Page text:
Jen McGinn is an interaction designer in xDesign who enjoys creating new things, and then writing about them.
Frank Ludolph is an interaction designer in xDesign with more than 30 years of experience in user interface design and development.
At the end of August, I spoke with Frank Ludolph, the Senior Interaction Designer responsible for greatly simplifying the user experience of installing and upgrading the Solaris operating system.
Jen: Frank, what was the impetus behind the new Solaris installer (NSI)?
Frank: A lot of people find Solaris hard to install. The installer asks a lot of questions that many users don't know how to answer. The first time I tried to install Solaris on my laptop, it took me four tries to successfully install. And the installer had the old 1990's Motif look. The underlying architecture of the software showed through too much as well. For example, system configuration was separate from the installer, so before the installer ran, it asked the user a large number of configuration questions and then threw away the answers when the user was upgrading rather than installing. With the release of Solaris on x86, which broadened the target audience to developers in addition to system administrators, installation needed to be better and easier.
We decided to replace the old installer. The UI team reviewed a number of current operating system installers, both proprietary (Mac OS X and Windows) and open source (SUSE, Fedora, Ubuntu). We decided the goal of the installer should be to do minimal configuration during install; just enough to get you up and running following reboot. During installation, you'd only be asked to choose the installation target, set the clock, assign a root password, set up a user account (so you don't have to log in as root), and specify the language support to be installed. Any specialized configurations, which relatively few users needed, could be done by after the reboot. A new Solaris feature, Network Auto-Magic (NWAM), allowed us to drop network configuration questions because it automatically configures the wired and wireless network connections when the newly installed system is booted.
We then created an interactive UI mock-up that targeted both desktop and enterprise users. This mock-up was used during early engineering discussions when the functionality and architecture were being developed. But we estimated that it would take at least a year to fully implement the new installer. Too long.
Then Solaris Express Developer Edition (SXDE), a fast-moving project targeted at developers, appeared. This project had fewer functional requirements than on the full installer and allowed for a phased implementation of the installer.
In the first phase, guided by our earlier studies, we just cut a lot of questions and screens out of the old installer by choosing defaults appropriate for our target users. The SXDE installer would install developer tools, Sun Studio and NetBeans, and add them to the Launch menu. When the system started up, it automatically configured network connections and greeted users with a web page with developer-specific help. The installer wasn't pretty -- the flow wasn't as smooth as it might be and the visuals were dated, but it was much easier for developers, the target audience of the product, to get a developer desktop up and running.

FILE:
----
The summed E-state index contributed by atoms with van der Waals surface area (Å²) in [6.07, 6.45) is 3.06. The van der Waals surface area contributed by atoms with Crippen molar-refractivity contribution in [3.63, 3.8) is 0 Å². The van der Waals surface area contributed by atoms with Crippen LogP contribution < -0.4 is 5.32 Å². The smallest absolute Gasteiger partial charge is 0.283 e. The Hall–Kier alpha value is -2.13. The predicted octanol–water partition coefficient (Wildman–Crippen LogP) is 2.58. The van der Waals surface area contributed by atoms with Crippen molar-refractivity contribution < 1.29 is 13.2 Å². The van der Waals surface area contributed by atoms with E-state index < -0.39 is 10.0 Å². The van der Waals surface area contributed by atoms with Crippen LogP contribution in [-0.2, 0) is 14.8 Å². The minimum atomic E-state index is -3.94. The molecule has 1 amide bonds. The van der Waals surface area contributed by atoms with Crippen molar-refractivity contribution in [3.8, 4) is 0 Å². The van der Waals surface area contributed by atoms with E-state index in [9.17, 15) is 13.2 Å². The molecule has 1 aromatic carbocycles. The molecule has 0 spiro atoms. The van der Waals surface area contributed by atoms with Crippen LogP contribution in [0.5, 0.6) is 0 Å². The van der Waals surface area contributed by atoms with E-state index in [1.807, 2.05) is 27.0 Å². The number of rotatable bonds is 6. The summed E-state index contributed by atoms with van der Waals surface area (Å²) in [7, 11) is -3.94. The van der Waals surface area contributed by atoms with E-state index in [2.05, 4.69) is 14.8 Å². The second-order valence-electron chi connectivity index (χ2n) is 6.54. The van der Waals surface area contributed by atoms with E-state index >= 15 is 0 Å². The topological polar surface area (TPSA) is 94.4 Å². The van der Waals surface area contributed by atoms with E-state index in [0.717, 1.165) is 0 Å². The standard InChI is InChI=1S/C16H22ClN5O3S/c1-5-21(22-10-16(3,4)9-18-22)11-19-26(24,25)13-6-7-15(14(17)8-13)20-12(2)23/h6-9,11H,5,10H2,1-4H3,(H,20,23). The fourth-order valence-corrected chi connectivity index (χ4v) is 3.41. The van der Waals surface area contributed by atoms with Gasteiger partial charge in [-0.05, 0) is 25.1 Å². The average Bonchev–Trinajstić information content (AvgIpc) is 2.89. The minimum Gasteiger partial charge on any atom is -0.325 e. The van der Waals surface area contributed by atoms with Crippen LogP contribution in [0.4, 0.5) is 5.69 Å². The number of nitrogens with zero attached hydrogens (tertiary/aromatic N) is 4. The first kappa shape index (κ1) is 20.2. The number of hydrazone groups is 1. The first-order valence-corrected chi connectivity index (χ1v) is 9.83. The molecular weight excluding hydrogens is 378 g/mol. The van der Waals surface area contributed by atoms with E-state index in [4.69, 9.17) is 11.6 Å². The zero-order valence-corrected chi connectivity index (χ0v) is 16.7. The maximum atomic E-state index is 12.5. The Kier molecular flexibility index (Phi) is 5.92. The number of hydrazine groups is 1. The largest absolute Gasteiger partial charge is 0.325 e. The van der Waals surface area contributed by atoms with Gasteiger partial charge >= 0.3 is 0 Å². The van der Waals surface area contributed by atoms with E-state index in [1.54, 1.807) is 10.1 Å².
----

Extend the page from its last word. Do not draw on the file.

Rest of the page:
The second phase of the new Solaris installer, Dwarf, has a modern, branded graphical appearance and a user experience that is the equal to any of today's installers. It still has plumbing from the old installer underneath, but the team worked very hard so that the graphical user interface masks the old architectural underpinnings. The architecture itself will be addressed in the third phase of implementation, named Slim. Future phases will add the support needed by enterprises. When that is complete the old installer can be retired.
Jen: So a little over a year ago, you were working on writing the branded interaction guidelines for system startup, and I was leading the team to write the branded guidelines for install -- I love how I'm seeing convergence between the Solaris installer and the OpenDS installer and the OpenInstaller, as a result.
Frank: Also with respect to consistency in the user experience, the GNOME desktop is themed, and because the Sun theme, Nimbus, is the default on Solaris, the installer picks it up. As a result, the look and feel are consistent from installation through to the desktop experience.
Jen: So what's the coolest thing about the new Solaris installer?
Frank: It has a modern look-and-feel, new users are successful, and the short, six-month SXDE release cycle gives us the opportunity to get feedback quickly from our target audience and make it even better.